Igelsias’s season long offensive numbers are boosted by what was a really good May, where he slashed .311/.336/.481 with 10 extra base hits in 110 plate appearances. Through his final 336 PA in 2019, however, he slashed only .276/.304/.386 with 20 extra base hits. For the vast majority of the season he was, essentially, a better version of Jose Peraza.
Speaking of Peraza, there’s no guarantee that he makes the team in 2020. Despite being the heir apparent up the middle for several seasons now, Peraza couldn’t follow up on his mini-breakout of 2018 and had a pretty miserable 2019 season. The Reds played him all over the field to get him looks, and he... just wasn’t very good. Only about a quarter of his plate appearances came at shortstop this season and you can see those numbers. They’re bad. His overall season line (.239/.285/.346) isn’t much better.
Jose Peraza is arbitration eligible for the first time this season, and MLBTR has him projected to earn $3.6 million for 2020. The sum in and of itself isn’t a large one and Peraza will still only be 26 years old for the 2020 season. But it may be $3.6 million better off spent elsewhere considering the season he just had.
What that probably comes down to is what the Reds decide to splash cash on the rest of this winter. The obvious fit (and most relevant to this particular piece) is former Reds prospect and most recently Yankees shortstop Didi Gregorius, who the Reds have already been connected to this winter. Gregorius, who will turn 30 in February, has always been slick in the field, but after being traded to the Yankees he really turned on the offense, particularly in the power department. He hit 76 home runs for the Bombers between 2016 and 2018, and ranks 7th in fWAR at shortstop through those seasons, ahead of the likes of Trea Turner, Javy Baez, and Trevor Story.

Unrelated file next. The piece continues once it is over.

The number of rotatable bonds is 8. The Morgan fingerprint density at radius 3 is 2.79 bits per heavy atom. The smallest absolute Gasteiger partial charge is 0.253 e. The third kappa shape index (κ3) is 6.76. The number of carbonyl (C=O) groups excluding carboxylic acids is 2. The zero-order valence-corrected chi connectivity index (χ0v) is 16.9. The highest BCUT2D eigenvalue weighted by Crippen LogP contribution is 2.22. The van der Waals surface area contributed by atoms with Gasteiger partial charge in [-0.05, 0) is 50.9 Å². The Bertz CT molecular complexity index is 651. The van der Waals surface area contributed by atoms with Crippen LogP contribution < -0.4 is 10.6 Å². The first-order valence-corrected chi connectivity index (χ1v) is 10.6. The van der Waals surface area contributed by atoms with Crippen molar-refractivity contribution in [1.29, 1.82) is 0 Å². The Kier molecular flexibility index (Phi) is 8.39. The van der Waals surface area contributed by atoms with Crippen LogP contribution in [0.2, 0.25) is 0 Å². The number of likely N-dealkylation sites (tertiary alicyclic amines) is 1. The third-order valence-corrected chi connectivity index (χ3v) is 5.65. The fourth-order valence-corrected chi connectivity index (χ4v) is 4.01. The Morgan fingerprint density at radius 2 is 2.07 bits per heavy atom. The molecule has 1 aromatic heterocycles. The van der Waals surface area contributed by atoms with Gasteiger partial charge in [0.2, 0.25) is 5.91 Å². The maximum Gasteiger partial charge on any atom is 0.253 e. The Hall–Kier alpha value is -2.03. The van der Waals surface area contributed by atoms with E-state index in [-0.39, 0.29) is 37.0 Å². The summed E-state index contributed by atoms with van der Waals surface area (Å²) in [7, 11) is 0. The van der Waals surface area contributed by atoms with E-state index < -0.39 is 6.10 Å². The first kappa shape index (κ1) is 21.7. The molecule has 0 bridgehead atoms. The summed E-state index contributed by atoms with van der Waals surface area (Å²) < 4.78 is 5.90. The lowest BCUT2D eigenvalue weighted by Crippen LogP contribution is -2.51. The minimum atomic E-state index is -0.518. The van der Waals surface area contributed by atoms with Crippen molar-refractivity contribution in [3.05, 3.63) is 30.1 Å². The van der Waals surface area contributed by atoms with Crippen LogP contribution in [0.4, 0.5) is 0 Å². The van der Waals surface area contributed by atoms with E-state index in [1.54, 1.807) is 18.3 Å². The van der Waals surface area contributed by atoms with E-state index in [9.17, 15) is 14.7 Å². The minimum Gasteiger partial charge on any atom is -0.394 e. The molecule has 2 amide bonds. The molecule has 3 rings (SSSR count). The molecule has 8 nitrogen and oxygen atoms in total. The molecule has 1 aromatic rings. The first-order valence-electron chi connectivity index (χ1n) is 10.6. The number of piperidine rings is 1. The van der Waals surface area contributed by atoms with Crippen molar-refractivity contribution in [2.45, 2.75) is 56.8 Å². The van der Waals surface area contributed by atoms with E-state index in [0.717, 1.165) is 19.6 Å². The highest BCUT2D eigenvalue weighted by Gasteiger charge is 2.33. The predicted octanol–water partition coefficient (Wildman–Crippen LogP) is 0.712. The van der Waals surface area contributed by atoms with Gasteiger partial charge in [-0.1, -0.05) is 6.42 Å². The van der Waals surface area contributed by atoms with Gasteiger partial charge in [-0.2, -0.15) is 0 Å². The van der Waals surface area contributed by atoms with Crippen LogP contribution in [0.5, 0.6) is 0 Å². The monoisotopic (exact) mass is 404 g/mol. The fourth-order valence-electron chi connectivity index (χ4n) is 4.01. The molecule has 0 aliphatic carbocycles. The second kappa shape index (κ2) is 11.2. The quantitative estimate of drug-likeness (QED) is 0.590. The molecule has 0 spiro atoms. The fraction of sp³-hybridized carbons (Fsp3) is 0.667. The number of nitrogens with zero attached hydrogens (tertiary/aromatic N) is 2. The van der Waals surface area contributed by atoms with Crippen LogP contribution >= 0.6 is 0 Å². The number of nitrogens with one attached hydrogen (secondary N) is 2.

The move doesn’t come without risks, of course. As I mentioned, he’ll turn 30 before the 2020 season begins, and it’s not been particularly wise to start paying for middle infield innings at such an age. Gregorius also required Tommy John surgery at the end of the 2018 season, injuring it in the ALDS. He didn’t return until June of 2019 and did not enjoy the same offensive numbers he had prior to the injury. That’s to be expected coming off of arm surgery, of course, but it leaves the question of what his expected ceiling is going forward. Especially when the Reds may be paying upwards of $14 million a season for it.
Regardless, should they choose to go in that direction, Didi offers the Reds offensive potential at the position that they simply do not have currently, and that’s even if they bring back the Joses. And, honestly, a team with a good offense could play everyday with Jose Iglesias, Jose Peraza, and Freddy Galvis as their shortstop, as they all bring other things to the table for a Major League baseball team.
The Reds, as currently constructed, do not have a good offense. They simply can’t continue to try and hide multiple bats throughout their lineup. Since it certainly seems like they’ll enter 2020 with status quo at the catcher position, upgrading at other places becomes even more necessary.